Estimates of prevalence in epidemiologic surveys are prone to bias due to selective response.
Therefore, much effort is devoted to reduce the number of nonrespondents.
For example, individuals who do not respond in the first round of recruitment in mail surveys are usually contacted a second (or even third or fourth) time yielding consecutive waves of responses.
Yet this sequence of waves is often neglected in epidemiologic analyses in that prevalence is simply estimated as the proportion of trait-positive individuals among the total group of respondents.
This paper investigates alternative estimates of prevalence that might be used in surveys with two waves of respondents.
The estimates are based on different assumptions on the relation of response rates with the trait of interest.
As this relation is likely to vary from survey to survey depending on the specific circumstances under which the recruitment of participants is conducted, none of the estimates is universally preferable.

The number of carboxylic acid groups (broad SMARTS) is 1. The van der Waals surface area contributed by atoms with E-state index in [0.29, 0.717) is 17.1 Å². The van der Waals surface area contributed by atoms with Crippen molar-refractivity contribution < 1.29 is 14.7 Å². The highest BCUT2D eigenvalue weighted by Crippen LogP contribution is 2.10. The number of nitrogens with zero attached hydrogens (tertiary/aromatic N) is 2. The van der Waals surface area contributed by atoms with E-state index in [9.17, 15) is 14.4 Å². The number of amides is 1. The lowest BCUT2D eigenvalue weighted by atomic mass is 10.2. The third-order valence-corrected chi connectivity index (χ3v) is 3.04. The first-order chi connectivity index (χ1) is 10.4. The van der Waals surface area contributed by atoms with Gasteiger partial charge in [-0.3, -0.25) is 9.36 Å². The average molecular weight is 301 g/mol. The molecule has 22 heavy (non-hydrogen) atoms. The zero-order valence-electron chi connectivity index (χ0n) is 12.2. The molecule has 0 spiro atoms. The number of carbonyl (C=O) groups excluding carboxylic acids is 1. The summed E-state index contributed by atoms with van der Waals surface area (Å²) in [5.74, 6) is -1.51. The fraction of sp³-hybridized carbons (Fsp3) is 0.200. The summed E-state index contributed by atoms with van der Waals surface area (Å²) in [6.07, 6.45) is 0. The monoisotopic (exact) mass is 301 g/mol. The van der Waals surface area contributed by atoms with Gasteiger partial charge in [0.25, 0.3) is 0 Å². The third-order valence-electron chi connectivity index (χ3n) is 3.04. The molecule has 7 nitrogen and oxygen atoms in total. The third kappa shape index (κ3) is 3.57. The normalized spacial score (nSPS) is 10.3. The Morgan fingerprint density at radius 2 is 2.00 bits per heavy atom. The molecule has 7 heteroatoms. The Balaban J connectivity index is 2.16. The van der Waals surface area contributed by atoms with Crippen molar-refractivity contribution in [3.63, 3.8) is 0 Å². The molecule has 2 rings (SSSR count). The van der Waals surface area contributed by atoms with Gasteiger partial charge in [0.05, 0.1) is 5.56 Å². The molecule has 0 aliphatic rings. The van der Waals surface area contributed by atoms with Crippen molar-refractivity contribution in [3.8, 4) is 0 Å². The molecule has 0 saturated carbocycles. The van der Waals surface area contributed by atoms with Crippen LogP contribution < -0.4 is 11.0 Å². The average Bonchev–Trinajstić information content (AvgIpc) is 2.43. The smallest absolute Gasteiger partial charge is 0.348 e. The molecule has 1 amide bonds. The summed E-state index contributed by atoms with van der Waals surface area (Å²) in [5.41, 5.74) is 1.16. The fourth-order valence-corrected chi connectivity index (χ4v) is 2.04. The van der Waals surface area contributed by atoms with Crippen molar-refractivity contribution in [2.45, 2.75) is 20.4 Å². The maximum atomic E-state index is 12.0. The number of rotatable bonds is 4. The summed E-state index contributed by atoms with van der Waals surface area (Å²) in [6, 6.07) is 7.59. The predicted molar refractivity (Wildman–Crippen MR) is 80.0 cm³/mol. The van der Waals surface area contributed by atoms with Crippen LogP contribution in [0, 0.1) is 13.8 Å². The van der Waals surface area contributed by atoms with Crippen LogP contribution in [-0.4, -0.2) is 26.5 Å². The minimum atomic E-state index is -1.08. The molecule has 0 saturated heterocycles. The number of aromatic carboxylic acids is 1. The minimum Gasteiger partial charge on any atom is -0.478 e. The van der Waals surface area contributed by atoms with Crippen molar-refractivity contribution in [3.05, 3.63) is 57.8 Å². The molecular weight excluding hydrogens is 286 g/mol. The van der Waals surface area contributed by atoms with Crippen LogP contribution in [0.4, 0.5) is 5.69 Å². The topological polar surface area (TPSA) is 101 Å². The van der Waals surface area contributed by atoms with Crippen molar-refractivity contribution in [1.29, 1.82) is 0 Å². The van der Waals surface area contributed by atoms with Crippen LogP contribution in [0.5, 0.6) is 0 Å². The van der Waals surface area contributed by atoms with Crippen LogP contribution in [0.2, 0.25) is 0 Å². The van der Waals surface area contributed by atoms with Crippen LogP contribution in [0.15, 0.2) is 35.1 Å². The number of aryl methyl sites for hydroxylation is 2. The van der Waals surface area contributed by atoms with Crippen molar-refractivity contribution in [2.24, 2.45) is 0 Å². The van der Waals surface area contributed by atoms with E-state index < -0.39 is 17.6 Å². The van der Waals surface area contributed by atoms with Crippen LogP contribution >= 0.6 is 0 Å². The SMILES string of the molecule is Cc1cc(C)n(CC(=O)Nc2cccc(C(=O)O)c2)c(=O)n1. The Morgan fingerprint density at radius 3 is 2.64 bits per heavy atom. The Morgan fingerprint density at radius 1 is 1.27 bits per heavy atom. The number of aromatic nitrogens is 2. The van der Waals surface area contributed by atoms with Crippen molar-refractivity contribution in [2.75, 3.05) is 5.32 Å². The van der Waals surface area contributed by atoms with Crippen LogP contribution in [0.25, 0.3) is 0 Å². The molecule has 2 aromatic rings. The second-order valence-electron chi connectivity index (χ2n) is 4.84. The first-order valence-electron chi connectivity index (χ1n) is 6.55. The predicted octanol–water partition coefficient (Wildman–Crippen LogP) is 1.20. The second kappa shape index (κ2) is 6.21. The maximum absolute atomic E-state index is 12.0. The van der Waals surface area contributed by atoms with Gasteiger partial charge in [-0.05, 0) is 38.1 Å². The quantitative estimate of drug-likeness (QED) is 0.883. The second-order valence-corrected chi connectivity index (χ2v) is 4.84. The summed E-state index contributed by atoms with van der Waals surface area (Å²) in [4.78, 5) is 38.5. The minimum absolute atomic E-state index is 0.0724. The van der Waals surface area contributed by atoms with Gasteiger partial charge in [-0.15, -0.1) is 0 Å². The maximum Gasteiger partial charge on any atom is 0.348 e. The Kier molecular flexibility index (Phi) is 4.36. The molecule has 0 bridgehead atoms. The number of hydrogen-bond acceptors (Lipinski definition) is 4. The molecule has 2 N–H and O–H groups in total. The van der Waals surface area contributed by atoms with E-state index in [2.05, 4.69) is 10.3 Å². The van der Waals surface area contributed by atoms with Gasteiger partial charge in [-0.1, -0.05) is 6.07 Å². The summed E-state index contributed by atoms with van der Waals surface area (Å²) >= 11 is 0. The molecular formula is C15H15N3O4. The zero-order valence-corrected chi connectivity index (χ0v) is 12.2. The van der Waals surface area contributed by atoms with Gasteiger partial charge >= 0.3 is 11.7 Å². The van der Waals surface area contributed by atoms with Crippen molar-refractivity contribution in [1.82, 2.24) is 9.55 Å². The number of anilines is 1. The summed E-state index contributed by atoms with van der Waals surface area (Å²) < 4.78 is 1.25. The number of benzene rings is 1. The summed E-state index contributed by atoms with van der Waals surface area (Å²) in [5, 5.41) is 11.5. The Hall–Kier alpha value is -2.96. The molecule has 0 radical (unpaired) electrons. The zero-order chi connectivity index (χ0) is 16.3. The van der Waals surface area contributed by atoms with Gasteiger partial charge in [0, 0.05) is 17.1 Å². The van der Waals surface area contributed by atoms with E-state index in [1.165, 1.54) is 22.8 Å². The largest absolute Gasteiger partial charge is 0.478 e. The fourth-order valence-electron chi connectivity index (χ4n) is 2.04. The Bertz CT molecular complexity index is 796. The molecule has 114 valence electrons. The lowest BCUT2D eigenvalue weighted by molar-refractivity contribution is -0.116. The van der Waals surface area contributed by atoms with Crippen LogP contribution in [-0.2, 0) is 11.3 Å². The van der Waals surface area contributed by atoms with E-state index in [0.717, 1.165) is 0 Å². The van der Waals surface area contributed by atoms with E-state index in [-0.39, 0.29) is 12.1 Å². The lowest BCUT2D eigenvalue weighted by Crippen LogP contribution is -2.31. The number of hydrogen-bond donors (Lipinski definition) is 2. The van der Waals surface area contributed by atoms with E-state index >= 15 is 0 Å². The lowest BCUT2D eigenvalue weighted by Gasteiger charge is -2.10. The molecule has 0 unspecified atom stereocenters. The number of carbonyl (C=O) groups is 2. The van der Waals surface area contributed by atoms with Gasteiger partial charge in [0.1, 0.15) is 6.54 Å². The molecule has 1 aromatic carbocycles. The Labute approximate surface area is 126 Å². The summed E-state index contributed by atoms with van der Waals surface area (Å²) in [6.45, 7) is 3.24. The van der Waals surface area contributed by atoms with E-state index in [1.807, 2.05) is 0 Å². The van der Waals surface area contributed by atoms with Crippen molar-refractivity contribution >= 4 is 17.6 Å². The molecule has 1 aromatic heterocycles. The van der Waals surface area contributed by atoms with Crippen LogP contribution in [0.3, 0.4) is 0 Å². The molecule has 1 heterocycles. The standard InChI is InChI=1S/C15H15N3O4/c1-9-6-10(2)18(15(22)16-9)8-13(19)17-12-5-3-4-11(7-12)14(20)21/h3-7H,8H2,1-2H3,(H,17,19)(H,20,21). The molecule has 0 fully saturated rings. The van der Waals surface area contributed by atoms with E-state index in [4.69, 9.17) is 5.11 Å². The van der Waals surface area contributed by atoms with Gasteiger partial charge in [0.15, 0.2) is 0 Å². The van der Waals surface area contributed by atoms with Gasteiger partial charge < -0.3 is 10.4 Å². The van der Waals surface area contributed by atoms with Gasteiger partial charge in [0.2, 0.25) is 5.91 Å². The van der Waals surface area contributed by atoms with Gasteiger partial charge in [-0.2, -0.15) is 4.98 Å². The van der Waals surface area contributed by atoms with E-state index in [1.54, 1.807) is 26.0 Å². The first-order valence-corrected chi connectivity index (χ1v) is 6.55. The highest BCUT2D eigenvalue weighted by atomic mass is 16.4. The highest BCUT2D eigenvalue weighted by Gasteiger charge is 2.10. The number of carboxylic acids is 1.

The performance of the different estimates is assessed in a variety of hypothetical and empirical examples, and strategies are discussed to make the best use of the different estimates in the analysis of epidemiologic studies.
Mots-clés Pascal : Epidémiologie, Méthodologie, Analyse statistique, Biais méthodologique, Collecte donnée, Prévalence, Enquête
Mots-clés Pascal anglais : Epidemiology, Methodology, Statistical analysis, Methodological bias, Data gathering, Prevalence, Inquiry
Notice produite par :
Inist-CNRS - Institut de l'Information Scientifique et Technique
Cote : 96-0021944
Code Inist : 002B30A01A1. Création : 01/03/1996.